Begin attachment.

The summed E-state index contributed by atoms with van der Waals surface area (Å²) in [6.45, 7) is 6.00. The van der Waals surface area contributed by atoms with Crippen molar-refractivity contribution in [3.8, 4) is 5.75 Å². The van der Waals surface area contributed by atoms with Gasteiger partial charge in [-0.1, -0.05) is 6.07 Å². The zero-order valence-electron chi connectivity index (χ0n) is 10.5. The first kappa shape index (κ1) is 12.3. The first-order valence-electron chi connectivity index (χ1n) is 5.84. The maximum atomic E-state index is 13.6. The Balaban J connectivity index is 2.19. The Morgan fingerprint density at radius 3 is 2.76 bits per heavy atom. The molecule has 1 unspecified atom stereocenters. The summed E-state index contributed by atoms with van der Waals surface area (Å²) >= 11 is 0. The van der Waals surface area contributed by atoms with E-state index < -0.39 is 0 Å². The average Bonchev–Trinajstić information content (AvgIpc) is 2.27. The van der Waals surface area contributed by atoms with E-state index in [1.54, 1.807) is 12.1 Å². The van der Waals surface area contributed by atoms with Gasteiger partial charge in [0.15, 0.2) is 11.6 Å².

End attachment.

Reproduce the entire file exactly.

The summed E-state index contributed by atoms with van der Waals surface area (Å²) in [6.45, 7) is 6.00. The van der Waals surface area contributed by atoms with Crippen molar-refractivity contribution in [3.8, 4) is 5.75 Å². The van der Waals surface area contributed by atoms with Gasteiger partial charge in [-0.1, -0.05) is 6.07 Å². The zero-order valence-electron chi connectivity index (χ0n) is 10.5. The first kappa shape index (κ1) is 12.3. The first-order valence-electron chi connectivity index (χ1n) is 5.84. The maximum atomic E-state index is 13.6. The Balaban J connectivity index is 2.19. The Morgan fingerprint density at radius 3 is 2.76 bits per heavy atom. The molecule has 1 unspecified atom stereocenters. The summed E-state index contributed by atoms with van der Waals surface area (Å²) >= 11 is 0. The van der Waals surface area contributed by atoms with E-state index < -0.39 is 0 Å². The average Bonchev–Trinajstić information content (AvgIpc) is 2.27. The van der Waals surface area contributed by atoms with E-state index in [1.54, 1.807) is 12.1 Å². The van der Waals surface area contributed by atoms with Gasteiger partial charge in [0.15, 0.2) is 11.6 Å².